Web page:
●Research with adolescents (Zenner et al., 2014)
●Meta-analysis: 24 relevant studies, n = 1348 students
●Between-group effect sizes: cognitive performance (g=
0.80), stress (g = 0.39) and resilience (g = 0.36).
●Need research on male adolescents
a) Can boys be taught to act in ways more
conducive to wellbeing?
b) Is it possible to design an intervention to
facilitate this behavioural change?
c) Can this intervention be explicitly targeted
towards at-risk male youth?
●Nine adolescent males aged 13-14
●8 = BME; 1 = white
●8 = born in London
●From inner city comprehensive
●One of the most deprived boroughs in London
●A ‘free’ school (i.e., free to set own curriculum)
●Judged by the school to be at risk of under-
achievement and/or exclusion in school
●Invited (not compelled) to participate. All agreed.
4 week intervention: week 1
●Mindfulness of eating (using chocolate)
●Goal setting: (a) intervention ground rules; and (b)
expectations/hopes for programme
●Teaching : mind populated by animals
●Breathing/counting meditation (also tracing index
figure round contours of other hand)
●Set homework: do both savouring and breathing at
least once during week
4 week intervention: week 2
●Check-in session: (a) what animal is your mind? (b)
what ‘colour’ is your mood?
●Reflections: sharing experiences of past week
●Guided body scan
●Set homework: do savouring, breathing and body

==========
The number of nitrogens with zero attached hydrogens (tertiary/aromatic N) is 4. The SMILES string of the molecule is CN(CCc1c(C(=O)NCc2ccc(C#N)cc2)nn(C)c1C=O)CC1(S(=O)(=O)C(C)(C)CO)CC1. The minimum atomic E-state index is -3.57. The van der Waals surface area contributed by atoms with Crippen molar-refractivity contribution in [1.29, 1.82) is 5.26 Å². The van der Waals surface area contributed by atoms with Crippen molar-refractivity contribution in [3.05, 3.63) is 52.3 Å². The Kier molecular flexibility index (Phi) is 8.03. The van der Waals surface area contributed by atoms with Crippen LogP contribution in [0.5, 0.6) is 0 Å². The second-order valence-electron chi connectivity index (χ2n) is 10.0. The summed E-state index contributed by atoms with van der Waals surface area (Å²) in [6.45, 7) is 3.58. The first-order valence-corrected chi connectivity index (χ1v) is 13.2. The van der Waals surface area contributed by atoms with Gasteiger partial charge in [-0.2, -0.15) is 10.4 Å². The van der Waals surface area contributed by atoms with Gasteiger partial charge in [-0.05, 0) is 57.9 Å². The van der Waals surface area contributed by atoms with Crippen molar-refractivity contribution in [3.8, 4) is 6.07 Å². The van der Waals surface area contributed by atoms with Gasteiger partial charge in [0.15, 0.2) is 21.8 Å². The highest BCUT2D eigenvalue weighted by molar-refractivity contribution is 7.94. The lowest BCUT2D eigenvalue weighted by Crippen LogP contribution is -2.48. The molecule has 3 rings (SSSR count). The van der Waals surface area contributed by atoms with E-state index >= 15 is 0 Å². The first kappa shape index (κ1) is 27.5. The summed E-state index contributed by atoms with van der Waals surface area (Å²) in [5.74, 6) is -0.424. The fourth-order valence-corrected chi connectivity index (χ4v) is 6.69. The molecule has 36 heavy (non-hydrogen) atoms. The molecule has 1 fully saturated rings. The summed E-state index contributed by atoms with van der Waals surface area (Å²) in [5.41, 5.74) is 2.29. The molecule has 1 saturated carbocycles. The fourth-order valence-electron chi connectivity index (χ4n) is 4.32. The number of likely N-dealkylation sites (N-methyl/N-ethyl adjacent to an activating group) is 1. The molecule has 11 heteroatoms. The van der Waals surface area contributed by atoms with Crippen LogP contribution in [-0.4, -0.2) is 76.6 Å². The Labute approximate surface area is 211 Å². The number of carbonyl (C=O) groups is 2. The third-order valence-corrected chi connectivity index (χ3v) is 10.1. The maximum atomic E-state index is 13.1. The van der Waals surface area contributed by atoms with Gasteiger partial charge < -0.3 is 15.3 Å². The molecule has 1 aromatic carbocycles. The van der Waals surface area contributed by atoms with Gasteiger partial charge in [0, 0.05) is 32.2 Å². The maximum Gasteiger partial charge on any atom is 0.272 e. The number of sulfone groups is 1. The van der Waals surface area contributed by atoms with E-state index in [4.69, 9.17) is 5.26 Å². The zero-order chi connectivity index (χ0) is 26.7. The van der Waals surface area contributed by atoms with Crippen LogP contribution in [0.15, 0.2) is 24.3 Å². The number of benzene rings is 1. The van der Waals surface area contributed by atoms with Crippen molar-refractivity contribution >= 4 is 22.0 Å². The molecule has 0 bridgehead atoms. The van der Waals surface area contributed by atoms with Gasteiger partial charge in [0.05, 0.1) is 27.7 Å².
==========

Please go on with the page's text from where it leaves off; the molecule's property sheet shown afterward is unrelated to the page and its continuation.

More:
scan at least once during week
4 week intervention: week 3
●Reflections: sharing experiences of past week
●Teaching segment: thoughts as ‘bubbles’
●Reflection: experiences of the mind being unkind
●Set homework: practice one of the five mindfulness
activities each day
4 week intervention: week 4
●Reflections: sharing experiences of past week
●Teaching/reflection segment: responses vs reactions
●Did the course meet expectations?
●What did you find most helpful?
●What positive self-reflections can you take from participating?
●How can you use mindfulness going forward?
Data collection & analysis
●Individual semi-structured interviews
●With female researcher
●Pre and post intervention
●30 mins on school premises
●Questions about the intervention & wellbeing generally
●Grounded theory analysis
●Theory generated inductively through identification of
●Open, selective, then theoretical coding
Results: 4 meta-themes
●Pressure valves (i.e., mindfulness)
●Pressure to do well
●“You have to do GCSEs and if you do well than you can get
a good job and go to University but if you don’t do well,
[you] won’t be able to do much…”
●Resulting feelings of distress
●Sadness, well like, kind of like depressed…because in all
the subjects we have to do…the teachers keep saying
“work hard, work hard.”